approximately 3 percent of domestic deposits held by not well
capitalized banks, well below the 9 percent held by all IDIs. By
generally reducing the scope of deposits that are considered brokered,
the proposed rule would allow not well capitalized banks to increase
their holdings of deposits that are currently reported as brokered but
would not be reported as brokered under the proposal. As of June 30,
2019, there are only 16 adequately capitalized and undercapitalized
banks.\21\ These banks hold approximately $2.2 billion in assets, $2.0
billion in domestic deposits, and $61 million in brokered deposits.
These banks could be directly affected by the proposed rule in that
they could potentially accept more or different types of deposits
currently designated as brokered.
---------------------------------------------------------------------------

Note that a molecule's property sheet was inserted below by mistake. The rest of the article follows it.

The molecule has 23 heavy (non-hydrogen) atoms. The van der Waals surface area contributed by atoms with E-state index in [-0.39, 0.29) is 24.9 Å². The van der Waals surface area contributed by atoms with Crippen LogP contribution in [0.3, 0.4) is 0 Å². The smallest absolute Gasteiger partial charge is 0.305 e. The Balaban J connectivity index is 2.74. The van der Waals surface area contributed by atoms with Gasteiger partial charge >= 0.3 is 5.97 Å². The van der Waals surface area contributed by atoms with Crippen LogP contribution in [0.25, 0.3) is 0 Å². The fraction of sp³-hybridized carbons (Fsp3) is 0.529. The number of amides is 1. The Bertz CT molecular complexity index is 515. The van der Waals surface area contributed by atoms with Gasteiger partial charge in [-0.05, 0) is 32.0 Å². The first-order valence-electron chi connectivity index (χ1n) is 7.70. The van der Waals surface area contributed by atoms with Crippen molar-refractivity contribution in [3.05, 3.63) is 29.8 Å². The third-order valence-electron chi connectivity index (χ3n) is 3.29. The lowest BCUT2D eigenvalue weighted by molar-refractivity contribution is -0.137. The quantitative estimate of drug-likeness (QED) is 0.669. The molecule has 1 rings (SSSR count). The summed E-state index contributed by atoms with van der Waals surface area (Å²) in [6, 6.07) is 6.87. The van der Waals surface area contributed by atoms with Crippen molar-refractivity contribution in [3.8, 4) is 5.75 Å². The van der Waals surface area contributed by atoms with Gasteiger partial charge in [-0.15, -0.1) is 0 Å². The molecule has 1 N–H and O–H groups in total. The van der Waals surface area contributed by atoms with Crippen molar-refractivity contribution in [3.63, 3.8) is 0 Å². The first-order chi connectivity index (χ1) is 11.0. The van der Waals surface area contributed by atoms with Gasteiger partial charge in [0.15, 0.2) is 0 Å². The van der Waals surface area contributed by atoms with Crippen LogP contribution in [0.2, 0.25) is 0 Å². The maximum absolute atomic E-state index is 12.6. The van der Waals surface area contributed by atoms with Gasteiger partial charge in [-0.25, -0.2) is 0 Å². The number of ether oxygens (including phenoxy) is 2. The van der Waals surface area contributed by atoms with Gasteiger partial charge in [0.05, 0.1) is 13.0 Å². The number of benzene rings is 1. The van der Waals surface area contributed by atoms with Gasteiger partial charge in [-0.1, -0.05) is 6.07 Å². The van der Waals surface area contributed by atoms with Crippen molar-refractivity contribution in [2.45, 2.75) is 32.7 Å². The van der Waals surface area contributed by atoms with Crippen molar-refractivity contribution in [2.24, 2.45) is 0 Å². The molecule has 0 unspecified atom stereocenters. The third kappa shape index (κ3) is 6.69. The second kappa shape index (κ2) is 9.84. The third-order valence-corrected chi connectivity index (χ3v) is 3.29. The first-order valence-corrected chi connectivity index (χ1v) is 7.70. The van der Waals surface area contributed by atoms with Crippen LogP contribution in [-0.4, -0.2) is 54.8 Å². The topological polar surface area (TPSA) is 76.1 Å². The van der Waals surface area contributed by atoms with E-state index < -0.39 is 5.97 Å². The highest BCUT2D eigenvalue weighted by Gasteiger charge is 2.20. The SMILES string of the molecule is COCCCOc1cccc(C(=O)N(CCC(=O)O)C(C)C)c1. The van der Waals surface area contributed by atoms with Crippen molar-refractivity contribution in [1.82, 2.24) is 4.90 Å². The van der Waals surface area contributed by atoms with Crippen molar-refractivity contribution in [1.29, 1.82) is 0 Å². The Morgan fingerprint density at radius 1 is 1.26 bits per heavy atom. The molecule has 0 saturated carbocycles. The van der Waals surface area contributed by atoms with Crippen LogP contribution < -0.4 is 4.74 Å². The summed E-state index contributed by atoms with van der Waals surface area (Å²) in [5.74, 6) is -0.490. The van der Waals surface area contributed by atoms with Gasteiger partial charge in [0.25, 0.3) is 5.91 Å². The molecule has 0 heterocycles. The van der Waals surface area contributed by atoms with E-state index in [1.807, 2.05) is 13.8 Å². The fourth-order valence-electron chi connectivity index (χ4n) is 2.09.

\21\ Information based on June 30, 2019 Consolidated Reports of
Condition and Income. The 16 institutions do not include any
quantitatively well capitalized institutions that may have been
administratively classified as less than well capitalized. See
generally, FDIC--12 CFR 324.403(b)(1)(v); Board of Governors of the
Federal Reserve System--12 CFR 208.43(b)(1)(v); Office of the
Comptroller of the Currency--12 CFR 6.4(c)(1)(v).
---------------------------------------------------------------------------
    More broadly speaking with respect to future developments, another
aspect of brokered deposit restrictions is that, consistent with their